This uneven adult tale of the first sanctioned American brothel seems to be too prefabricated for its own good with capable cast and crew members trudging their way through what is rarely intended to be erotic.
Love Ranch (inspired by actual events) does have the great names of Oscar-winners like Helen Mirren and Joe Pesci at the top of its list as life as the notorious Mustang Ranch close to Reno, Nevada circa 1976 is chronicled by Taylor Hackford (Ray).
The deglamorized dreariness and sleaze of whorehouse life (with ex-cons and skulduggery) are in full view with Charlie Bontempo (Pesci, not really trying to come out of retirement after concentrating more on musical aspirations) and wife Grace (Mirren of The Last Station) in charge. Their characters are based on Joe and Sally Conforte, the latter a daughter of a prostitute. Lower-class folks boost the Bontempos financially and politically by living in a trailer park abutting the entrepreneurial complex.
The other main character is Armando Bruza played by Spanish actor Sergio Peris-Mencheta, a down-on-his-luck boxer who gradually becomes involved with Grace. Mark Jacobson's narrative adjusts the truth enough to give more impetus for these two unhappy souls.
Those who do seek out Love Ranch will get a rise out of one of Charlie's lines which poke fun at Mirren's richest screen portraits. But, it's another thing to see if even discerning arthouse cineastes will accept her as this regal type, one who gets the ball rolling as Armando notices.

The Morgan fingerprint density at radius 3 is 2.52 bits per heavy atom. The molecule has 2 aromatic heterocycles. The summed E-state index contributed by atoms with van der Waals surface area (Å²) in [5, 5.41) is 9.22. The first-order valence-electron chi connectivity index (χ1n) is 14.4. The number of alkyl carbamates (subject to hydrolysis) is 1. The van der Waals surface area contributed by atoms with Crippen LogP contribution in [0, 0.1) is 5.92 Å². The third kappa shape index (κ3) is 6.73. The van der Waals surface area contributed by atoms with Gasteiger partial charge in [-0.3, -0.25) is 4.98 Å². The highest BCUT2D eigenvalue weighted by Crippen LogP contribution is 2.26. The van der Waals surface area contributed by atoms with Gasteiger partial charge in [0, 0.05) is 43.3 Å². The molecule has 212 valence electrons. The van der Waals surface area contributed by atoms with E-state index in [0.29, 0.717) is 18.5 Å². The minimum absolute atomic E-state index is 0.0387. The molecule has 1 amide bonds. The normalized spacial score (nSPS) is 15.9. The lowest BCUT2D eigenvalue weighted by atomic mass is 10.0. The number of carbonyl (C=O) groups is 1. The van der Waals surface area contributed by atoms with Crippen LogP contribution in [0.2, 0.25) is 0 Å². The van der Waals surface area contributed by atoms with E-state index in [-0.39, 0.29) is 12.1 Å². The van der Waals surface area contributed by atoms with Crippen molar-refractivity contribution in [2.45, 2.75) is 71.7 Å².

It just often is the case when husband and wife work together (it's been a quarter-century than Hackford and Mirren met on White Nights) the results are tepid or mediocre at best. Drama tries to coalesce through the brightening turn of lovers who have their personal issues, but perhaps the aridness of the surroundings and the daily rigor impart a look of overworked contractors or an extra in Zombieland.
Pesci probably can't be expected to make the temperamental Charlie flourish with the cogency of Conforte, just settling into another angry Italian this time with another business scheme in Armando to train out at the ranch perhaps with a chance for a title bout. Mirren and Peris-Mencheta fare well together, though overrall the former appears more wayward with maybe less fuss and reigning in from her close helmer.
Behind them, of course, are attractive prostitutes of vintage 70s decor, and Gina Gershon's most experienced has some sagely snap about her. Along with Bai Ling and Taryn Manning, Scout Taylor-Compton provides youthful contrast with gullibility to go along with her sexuality.
A souped-up detention facility fenced-in with guard tower is at the core of this period picture, maybe an even-minded Ranch, but one often drained of love and humanity.